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The Ultimate Student Resource List

The Ultimate Student Resource List
Ultimate Student Resource List

    It’s back to school time, yet again.  In the spirit of the season, I decided to gather together the best tools, websites, and advice I know of to help make you a more effective and relaxed student this semester. Since I know you’re broke, it’s all free!

    10 Free Applications Every Student Needs

    Unless you have money coming out of your ears, you probably won’t want to shell out the cash you’ll need to get Office, Photoshop, Dreamweaver, EndNote, and so on — even with your student discount. These free apps do the job well enough, and sometimes even better than their paid or otherwise limited alternatives.

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    • OpenOffice.org: A top-quality, full-featured office productivity suite — word processor, spreadsheet, presentation software, graphics editor, database, the works! Can save and open most Microsoft Office formats. If you have MS Works on your PC, ditch it and get OpenOffice.org instead. Available for most operating systems.
    • GIMP: A powerful, full-featured photo editing program, comparable to Photoshop. Available for Linux, Mac, and Windows.
    • KeyNote: Even after 2 1/2 years of being abandoned by its developer, KeyNote (not the Mac presentation software) remains the best free outlining software, with support for rich text formatting, plugins and macros, hotkeys, and a lot more. Can be run from a flash drive, too.
    • FreeMind: Great mindmapping program, useful for brainstorming, outlining projects, and keeping notes.
    • Mozy Backup: An Internet-based backup system, Mozy’s free plan allows you to store up to 2GB of files. The software runs in your system tray and automatically backs up the folders and files you’ve selected. I have it set to backup my documents folder and my email, which comes in just under 2GB. To backup photos, music, and other big files, you’ll need to upgrade to a paid version.
    • Zotero: A bibliography manager that integrates with Firefox, allowing you to automatically add webpages and, more usefully, resources from academic databases like J-Stor and AnthroSource to your bibliography. You can attach PDFs and images to your entries, as well as add your own notes. And all without leaving Firefox.
    • NVU: Mozilla’s web editor, NVU allows you to write webpages either in raw code or using the WYSIWYG interface, making webpage creation simple. UPDATE: NVU is no longer in development; the current version is called Kompozer.
    • VLC: The VideoLan Client isn’t pretty, but it will play just about any audio or video file you throw at it.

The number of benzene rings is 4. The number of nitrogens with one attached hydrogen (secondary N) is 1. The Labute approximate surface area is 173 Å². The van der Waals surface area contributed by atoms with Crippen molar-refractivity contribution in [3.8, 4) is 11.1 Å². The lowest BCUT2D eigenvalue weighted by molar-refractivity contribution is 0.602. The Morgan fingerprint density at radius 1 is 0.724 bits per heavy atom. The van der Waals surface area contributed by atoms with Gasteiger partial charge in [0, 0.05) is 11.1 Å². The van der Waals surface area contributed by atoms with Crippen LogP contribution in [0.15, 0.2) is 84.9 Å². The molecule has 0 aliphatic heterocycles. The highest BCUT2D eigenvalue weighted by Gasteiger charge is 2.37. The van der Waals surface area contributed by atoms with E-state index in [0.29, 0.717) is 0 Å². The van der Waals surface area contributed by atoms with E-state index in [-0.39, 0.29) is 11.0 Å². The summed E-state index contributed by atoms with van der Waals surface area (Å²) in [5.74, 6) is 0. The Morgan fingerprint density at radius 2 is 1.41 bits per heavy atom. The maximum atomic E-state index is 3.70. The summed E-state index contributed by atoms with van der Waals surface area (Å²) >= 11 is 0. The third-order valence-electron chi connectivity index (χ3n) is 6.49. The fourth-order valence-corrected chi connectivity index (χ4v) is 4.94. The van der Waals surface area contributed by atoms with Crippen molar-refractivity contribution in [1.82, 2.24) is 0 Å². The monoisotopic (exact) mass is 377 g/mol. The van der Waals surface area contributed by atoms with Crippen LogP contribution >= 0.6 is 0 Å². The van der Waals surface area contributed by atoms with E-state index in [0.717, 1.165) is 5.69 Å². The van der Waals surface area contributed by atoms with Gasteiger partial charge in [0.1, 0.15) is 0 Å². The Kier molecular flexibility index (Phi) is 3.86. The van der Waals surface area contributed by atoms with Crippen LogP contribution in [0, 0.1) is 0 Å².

• Pidgin: A single IM client that connects to just about every IM network: AOL, MSN, Yahoo!, MySpace, IRC, and so on. Available for Windows and Linux; Mac users can give Adium a try (I can’t vouch for it, since I haven’t used a Mac for 7 years…).

     

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    11 Online Tools Students Should Check Out

    Or 20, depending on how you count.

    • Email: Gmail
      Register for a solid, plain-jane email address from Gmail, something like FirstnameLastname@gmail.com. If your school sends important information only to your school email account, have it forwarded to your Gmail account. When you graduate, you’ll lose that school address — don’t invest too much of your social identity in an address you’ll lose someday. And while that .oOAwesomeChickOo.@goober.com email address seems like fun now, it won’t be much use he you start applying for internships, scholarships, and jobs.
    • Word Processor: Google Docs/Zoho Writer/Buzzword
      Online word processing offers solid features (minus a few bells and whistles you aren’t likely to need) with the ability to access your work from any web-connected computer. Google and Zoho lead the pack at the moment, though Buzzword’s gorgeous interface makes it a definite contender.
    • Spreadsheet: Google Docs/Zoho Sheet/EditGrid
      Again, Google and Zoho both offer strong online spreadsheets; if you’re using them for word processing, you might as well stick with them for spreadsheets. EditGrid’s emphasis on collaboration (they even have a FaceBook app) and strong feature-set make it well worth checking out.
    • Student Organizer: Notely/MyNoteIt/GradeMate
      Online organizers designed with students in mind, these services offer the ability to create, organize, and share notes, create reminders for important assignments, track grades and schedules, and generally keep on top of your student life.  Each offers a slightly different feature-set and approach to student organization; pick the one that fits you best.